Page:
Long work hours and crummy weather have combined to limit my cycling as of late. This is unacceptable, I know, and I intend to remedy it shortly. In the meanwhile, let me share with you one of the many half-baked theories that wander about my subconscious and occasionally pop to the surface, sometimes with amusing or catastrophic consequences.
My brushes with SUVs on Sunday’s ride have me wondering about whether the risks to cyclists change depending on the environment they ride in. If you break the world down into three basic areas – urban, suburban, and rural – I believe there are distinct differences in the risks incurred by cyclists in each area. Naturally, I believe the risks in my area, suburbia, are the most significant. Please let me explain.
Urban. That urban riding can be quite dangerous, there is no doubt. Lots and lots of cars trying to occupy the same roads as a great many bikes can be problematic. With so many cars on the road, the chances a given cyclist will encounter an idiot are pretty high. But cities have a lot going for them, including miles of bicycling infrastructure such as bike lanes/paths and cars that are driving considerably slower than in suburbia or in the country. There are also many more cyclists on the road, meaning the drivers are more likely to expect and look for cyclists. These are all pleasant advantages that cyclists in the country and suburbia do not enjoy.
Rural. To me, rural cycling is all about waiting for “The Big One,” the accident that will no doubt involve a vehicle traveling at high speeds and will result in a very unhappy situation for the cyclist. Roads in the country are pleasantly free of large numbers of cars. Bicycle lanes/paths are rare to nonexistent, but it is much easier for bikes and cars to share the road since the traffic density is significantly less than in cities. Yippee. The only thing getting in the way of cycling bliss is the inattentive driver who drifts just a tick too far toward the shoulder, thus creating “The Big One.” One shudders at the thought. Incidents like this are very rare, much rarer than the less dramatic confrontations in cities, but it only takes once…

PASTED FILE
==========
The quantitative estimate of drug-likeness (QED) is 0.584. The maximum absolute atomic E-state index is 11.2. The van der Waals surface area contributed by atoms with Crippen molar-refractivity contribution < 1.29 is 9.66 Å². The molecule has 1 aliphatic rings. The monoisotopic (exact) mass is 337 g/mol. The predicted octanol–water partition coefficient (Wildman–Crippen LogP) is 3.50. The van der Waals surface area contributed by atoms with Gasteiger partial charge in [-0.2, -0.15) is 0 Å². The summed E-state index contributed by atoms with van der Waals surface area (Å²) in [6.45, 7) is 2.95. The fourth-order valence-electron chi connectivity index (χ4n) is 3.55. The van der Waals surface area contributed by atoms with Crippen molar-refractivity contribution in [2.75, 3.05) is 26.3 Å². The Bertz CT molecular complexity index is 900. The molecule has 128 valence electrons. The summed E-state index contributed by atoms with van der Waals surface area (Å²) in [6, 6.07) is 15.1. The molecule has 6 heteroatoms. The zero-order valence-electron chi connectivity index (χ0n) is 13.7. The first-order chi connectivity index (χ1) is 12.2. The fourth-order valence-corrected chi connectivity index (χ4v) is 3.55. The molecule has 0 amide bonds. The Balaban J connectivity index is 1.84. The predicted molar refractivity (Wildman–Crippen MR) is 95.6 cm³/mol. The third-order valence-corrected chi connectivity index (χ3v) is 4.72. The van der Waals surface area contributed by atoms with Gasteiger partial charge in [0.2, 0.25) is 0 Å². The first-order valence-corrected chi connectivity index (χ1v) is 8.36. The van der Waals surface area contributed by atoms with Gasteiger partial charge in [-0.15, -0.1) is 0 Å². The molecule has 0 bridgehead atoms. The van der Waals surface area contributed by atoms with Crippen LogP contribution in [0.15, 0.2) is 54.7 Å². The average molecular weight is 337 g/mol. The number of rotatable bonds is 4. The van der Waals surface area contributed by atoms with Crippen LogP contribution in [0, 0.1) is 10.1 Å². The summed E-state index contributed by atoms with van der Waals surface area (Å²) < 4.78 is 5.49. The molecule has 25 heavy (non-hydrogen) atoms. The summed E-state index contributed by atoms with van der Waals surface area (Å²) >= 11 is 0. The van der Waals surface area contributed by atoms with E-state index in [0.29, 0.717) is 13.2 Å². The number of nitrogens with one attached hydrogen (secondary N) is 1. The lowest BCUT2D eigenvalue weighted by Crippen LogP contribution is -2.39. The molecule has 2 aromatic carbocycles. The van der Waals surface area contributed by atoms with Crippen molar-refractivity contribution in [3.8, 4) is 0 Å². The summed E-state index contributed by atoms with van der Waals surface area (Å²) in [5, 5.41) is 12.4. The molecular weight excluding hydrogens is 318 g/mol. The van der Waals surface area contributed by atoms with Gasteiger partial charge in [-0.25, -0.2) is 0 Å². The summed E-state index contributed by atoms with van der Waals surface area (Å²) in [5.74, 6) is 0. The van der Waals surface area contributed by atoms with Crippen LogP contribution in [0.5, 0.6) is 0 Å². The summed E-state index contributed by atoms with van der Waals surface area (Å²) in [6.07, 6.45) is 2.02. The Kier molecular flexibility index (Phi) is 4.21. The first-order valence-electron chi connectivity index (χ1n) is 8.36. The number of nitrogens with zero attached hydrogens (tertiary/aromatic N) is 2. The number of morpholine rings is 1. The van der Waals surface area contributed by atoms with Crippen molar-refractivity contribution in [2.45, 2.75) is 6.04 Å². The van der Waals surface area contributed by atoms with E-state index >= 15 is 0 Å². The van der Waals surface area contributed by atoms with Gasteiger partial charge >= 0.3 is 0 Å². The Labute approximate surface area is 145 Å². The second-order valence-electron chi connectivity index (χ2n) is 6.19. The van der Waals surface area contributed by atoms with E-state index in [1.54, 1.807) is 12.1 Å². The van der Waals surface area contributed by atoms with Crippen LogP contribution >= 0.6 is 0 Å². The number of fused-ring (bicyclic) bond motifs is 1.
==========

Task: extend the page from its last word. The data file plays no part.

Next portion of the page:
Suburban. Finally, we come to my neck of the woods: suburbia, or as I like to call it: “The Worst Of Both Worlds.” In suburbia, we have traffic densities approaching that of urban environments, with cars moving at speeds approaching those found in the country, with almost no cycling infrastructure. The number of cyclists are significant, but spread out over more land, meaning the densities are very low and drivers are not always expecting to see them.
Take my neck of the woods, for example. My home county of Prince William has 400,000 people living in it. Nearby Loudon County has 300,000 people. That’s a lot of people, but not as many as Fairfax County to my north with one million souls. One would expect more cycling structure in the more heavily populated Fairfax County, but you may be surprised to see how much more there is. Take a look my hand-crafted editing of a google bike map below:
Those green lines are bike lanes and paths. There are many many more lines in Fairfax and DC than in the outlying counties of Prince William and Loudon Counties. Combined, the population of these two counties is about 70% of Fairfax, but the amount of trails is only about 10% (based on my scientific calculations after scanning the map for a few seconds). Cyclists in these counties are left to fend for themselves against huge numbers of cars at speeds over 60 mph and with drivers who are regularly surprised to see them. Not good. Not good at all. I therefore conclude that suburbia is the worst possible place to ride a bicycle.
So that’s my theory. Thanks for your time. As always, your comments are welcome. Please try to be gentle.